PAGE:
Conditional function LNNVL: the bullsh*t detector

The Oracle conditional function LNNVL is one of those urban-myths everyone likes. It has been around for years – it’s birth date is actually another mystery, some say Oracle 7.3 others 7.2, but rumor has it that it might had been around since PL/SQL creation.

But if you go around the docs of those times, the LNNVL function it’s not documented until Oracle 10g, when it sneaked into the official books of Oracle Documentation. Another fact to add more fog into the midst is that it’s said that this function was used internally until it became public in Oracle 10g.

But what is so special about this function?

In one sentence: It’s a conditional boolean function that returns TRUE whenever the condition passed on as argument is unkown or FALSE.

In other words is a bullsh*t detector! If the condition is 100% sure thing, absolute true, the function LNNVL throws FALSE, otherwise will ring the bell and give out TRUE.

Beeing a boolean function you might think that you couldn’t use it in SQL but actually you can, but only in the WHERE clause, because it’s the only place that can handles boolean values.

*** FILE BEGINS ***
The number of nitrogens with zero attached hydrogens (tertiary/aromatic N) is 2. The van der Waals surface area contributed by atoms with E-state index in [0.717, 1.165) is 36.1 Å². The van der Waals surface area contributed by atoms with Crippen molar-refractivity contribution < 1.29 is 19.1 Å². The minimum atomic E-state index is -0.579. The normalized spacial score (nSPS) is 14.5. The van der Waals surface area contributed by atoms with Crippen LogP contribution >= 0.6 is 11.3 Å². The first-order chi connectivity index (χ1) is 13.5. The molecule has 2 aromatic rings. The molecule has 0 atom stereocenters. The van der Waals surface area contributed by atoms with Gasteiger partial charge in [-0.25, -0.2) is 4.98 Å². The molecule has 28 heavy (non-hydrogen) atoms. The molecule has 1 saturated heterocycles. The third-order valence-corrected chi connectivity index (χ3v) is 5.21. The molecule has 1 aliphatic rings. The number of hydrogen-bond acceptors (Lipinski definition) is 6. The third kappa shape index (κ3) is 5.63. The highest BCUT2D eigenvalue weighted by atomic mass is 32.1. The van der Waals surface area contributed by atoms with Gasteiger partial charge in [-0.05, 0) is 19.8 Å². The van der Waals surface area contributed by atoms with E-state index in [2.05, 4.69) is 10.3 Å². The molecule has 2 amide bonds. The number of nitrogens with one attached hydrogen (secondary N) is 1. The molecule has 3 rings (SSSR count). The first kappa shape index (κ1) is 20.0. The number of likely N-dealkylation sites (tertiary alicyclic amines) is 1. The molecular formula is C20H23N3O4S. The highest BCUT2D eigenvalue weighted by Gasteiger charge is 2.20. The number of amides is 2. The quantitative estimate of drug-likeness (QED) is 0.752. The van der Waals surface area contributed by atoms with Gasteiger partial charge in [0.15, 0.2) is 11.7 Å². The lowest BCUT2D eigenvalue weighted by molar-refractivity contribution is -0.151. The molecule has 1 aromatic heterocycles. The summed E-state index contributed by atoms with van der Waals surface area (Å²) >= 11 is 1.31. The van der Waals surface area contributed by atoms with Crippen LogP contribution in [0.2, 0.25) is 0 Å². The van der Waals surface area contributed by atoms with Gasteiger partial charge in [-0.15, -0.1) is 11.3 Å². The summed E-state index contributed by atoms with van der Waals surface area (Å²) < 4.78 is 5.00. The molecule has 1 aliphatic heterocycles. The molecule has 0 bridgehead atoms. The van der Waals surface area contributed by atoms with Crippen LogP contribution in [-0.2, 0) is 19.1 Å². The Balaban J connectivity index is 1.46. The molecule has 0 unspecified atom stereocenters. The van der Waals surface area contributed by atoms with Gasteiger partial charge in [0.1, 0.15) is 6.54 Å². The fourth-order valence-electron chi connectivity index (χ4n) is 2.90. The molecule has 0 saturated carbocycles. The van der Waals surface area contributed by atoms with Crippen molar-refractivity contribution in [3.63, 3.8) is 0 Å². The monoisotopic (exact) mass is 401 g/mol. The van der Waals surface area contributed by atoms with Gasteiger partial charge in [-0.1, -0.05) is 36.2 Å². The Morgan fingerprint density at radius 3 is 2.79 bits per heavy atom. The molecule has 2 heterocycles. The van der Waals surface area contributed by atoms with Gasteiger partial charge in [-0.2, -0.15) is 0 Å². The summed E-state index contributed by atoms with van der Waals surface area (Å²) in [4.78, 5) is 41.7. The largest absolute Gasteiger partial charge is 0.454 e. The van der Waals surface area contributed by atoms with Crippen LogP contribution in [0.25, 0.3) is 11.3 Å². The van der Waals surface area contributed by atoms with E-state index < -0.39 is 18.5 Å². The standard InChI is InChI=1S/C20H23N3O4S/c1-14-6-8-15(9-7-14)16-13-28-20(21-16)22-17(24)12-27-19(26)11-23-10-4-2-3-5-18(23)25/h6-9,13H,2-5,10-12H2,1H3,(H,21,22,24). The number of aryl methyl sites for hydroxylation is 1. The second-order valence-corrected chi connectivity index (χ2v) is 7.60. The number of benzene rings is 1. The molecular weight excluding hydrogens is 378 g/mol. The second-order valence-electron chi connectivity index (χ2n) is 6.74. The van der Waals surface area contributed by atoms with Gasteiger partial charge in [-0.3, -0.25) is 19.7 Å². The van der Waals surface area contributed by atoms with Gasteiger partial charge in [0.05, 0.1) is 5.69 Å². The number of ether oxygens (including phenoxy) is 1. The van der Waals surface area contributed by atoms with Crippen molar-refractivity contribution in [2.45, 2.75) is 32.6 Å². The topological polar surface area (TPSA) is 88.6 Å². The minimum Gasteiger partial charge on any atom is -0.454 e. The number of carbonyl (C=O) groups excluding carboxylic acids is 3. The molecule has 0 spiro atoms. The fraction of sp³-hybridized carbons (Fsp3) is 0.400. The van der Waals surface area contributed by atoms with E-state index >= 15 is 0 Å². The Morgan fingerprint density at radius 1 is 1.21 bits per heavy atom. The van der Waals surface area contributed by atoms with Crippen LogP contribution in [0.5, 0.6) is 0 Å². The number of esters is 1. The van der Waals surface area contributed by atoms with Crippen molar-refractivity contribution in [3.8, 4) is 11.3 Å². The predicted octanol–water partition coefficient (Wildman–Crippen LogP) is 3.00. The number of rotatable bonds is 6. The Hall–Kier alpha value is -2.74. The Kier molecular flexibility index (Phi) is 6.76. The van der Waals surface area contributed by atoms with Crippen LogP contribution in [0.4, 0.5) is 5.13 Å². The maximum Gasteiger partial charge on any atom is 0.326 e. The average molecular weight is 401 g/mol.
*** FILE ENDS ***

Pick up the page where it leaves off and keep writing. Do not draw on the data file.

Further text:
Let’s give out two examples to enlight about the true usefullness of this function:

LNNVL Function in SQL

SQL> select '>> This is bull <<'
 2  from dual
 3  where null = null;

no rows selected

Hey fellows! Looks like null it’s not null! Where is the bull? It’s time to call in the BULLSH*T DETECTOR!

SQL> select '>> This is bull <<'
 2   from dual
 3   where LNNVL(null = null);  

>> This is bull <<

Looks like it worked because LNNVL throws TRUE if the condition is FALSE (which is not the case) or UNKOWN. In this case the condition is UNKOWN simply because the NULL status it’s not comparable through the equality operator (“=”), but with the “IS” operator. Let’s proove it:

SQL> select '>> This is not bull this time <<' Result
 2  from dual
 3  where null is null;  

>> This is not bull this time <<

LNNVL Function in PL/SQL

In PL/SQL it’s easier to produce bull! Let’s use the classic example of a non-initialized variable and use it in the condition.

SQL> r
 1  declare
 2   mynum  number;
 3   intovar  number:=0;
 4  begin
 5   select 1 into intovar
 6   from dual
 7   where lnnvl(mynum=0);
 8   -- The Test
 9   if intovar = 1 then
 10      dbms_output.put_line('The Bullsh*t detector done it again! Damn! He is good!');
 11   else
 12      dbms_output.put_line('Looks fine but its not');
 13   end if;
 14* end;

The Bullsh*t detector done it again! Damn! He is good!

PL/SQL procedure successfully completed.

My deep thought on this: If you’re to use this function it’s because you’re expecting bull. Try to work out not getting bull at all!


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